Capoten vs. Aceon

Are Capoten and Aceon the Same Thing?

Capoten (captopril) and Aceon (perindopril erbumine) are angiotensin converting enzyme (ACE) inhibitors used to treat high blood pressure.

Capoten is also used to treat heart failure, and to prevent kidney failure due to high blood pressure and diabetes.

Aceon is also used to treat patients with stable coronary artery disease to reduce the risk of cardiovascular mortality or heart attack (myocardial infarction).

What Are Possible Side Effects of Capoten?

Common side effects of Capoten include:

What Are Possible Side Effects of Aceon?

Common side effects of Aceon include:

  • lightheadedness,
  • fainting,
  • dizziness,
  • back pain,
  • cough,
  • headache,
  • tiredness,
  • decreased sexual ability, or
  • urinating more or less than usual, or not at all.

Tell your doctor if you have unlikely but serious side effects of Aceon including:

  • symptoms of a high potassium blood level (such as muscle weakness, slow or irregular heartbeat),
  • fast heartbeat,
  • fainting,
  • signs of infection (e.g., fever, chills, persistent sore throat),
  • numbness/tingling/swelling of the hands or feet, or
  • chest pain.

What Is Capoten?

Capoten (captopril) is an angiotensin converting enzyme (ACE) inhibitor prescribed for treating high blood pressure, heart failure, and for preventing kidney failure due to high blood pressure and diabetes. Capoten is available as a generic drug.

What Is Aceon?

Aceon (bisoprolol fumarate) is a type of antihypertensive drug called a beta-adrenergic receptor blocking agent (beta blocker) used to treat hypertension (high blood pressure). Aceon is available in generic form.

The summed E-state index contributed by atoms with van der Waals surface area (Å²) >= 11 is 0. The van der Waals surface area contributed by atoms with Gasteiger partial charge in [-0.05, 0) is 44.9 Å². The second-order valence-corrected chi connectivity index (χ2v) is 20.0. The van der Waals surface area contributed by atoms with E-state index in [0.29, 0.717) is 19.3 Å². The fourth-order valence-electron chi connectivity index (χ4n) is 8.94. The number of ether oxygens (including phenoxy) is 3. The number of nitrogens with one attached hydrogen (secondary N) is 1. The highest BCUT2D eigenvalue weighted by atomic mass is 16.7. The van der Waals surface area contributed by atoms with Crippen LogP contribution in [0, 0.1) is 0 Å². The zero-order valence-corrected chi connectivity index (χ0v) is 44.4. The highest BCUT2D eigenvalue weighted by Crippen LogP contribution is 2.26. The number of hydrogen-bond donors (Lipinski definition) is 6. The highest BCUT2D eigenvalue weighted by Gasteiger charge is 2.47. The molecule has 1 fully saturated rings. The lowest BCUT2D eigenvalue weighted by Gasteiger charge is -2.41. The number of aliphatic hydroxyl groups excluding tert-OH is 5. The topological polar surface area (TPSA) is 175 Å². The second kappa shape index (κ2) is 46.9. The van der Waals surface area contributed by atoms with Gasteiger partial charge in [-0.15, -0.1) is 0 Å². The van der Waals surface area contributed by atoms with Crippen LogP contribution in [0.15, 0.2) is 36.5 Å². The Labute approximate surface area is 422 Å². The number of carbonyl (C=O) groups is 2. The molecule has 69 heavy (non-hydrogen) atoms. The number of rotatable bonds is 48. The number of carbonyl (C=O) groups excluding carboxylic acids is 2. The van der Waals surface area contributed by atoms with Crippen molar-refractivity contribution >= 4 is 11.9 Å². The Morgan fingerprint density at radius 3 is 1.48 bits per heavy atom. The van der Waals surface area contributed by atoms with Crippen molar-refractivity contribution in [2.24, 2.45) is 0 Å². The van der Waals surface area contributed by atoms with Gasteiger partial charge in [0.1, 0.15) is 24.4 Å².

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How to Lower Blood Pressure: Exercise Tips See Slideshow

What Drugs Interact With Capoten?

Capoten may interact with gold injections, lithium, potassium supplements, salt substitutes that contain potassium, drugs that can dilate blood vessels, aspirin or other NSAIDs (nonsteroidal anti-inflammatory drugs) or diuretics (water pills). Tell your doctor all medications and supplements you use.

What Drugs Interact With Aceon?

Aceon may interact with gold injections, lithium, nonsteroidal anti-inflamatory drugs (NSAIDs), potassium supplements, salt substitutes that contain potassium, or diuretics (water pills). Tell your doctor all medications and supplements you use. Acoen could cause birth defects in the baby if taken during pregnancy.

How Should Capoten Be Taken?

Capoten dose ranges from 25-150 mg two or three times daily.

How Should Aceon Be Taken?

Aceon is taken orally in tablet form. The usual recommended initial daily dosage of Aceon is 4 mg daily.

QUESTION

Salt and sodium are the same. See Answer
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References

FDA. Capoten Product Information.
https://www.accessdata.fda.gov/drugsatfda_docs/label/2012/018343s084lbl.pdf
FDA. Aceon Product Information.
https://www.accessdata.fda.gov/drugsatfda_docs/label/2011/020184s017lbl.pdf

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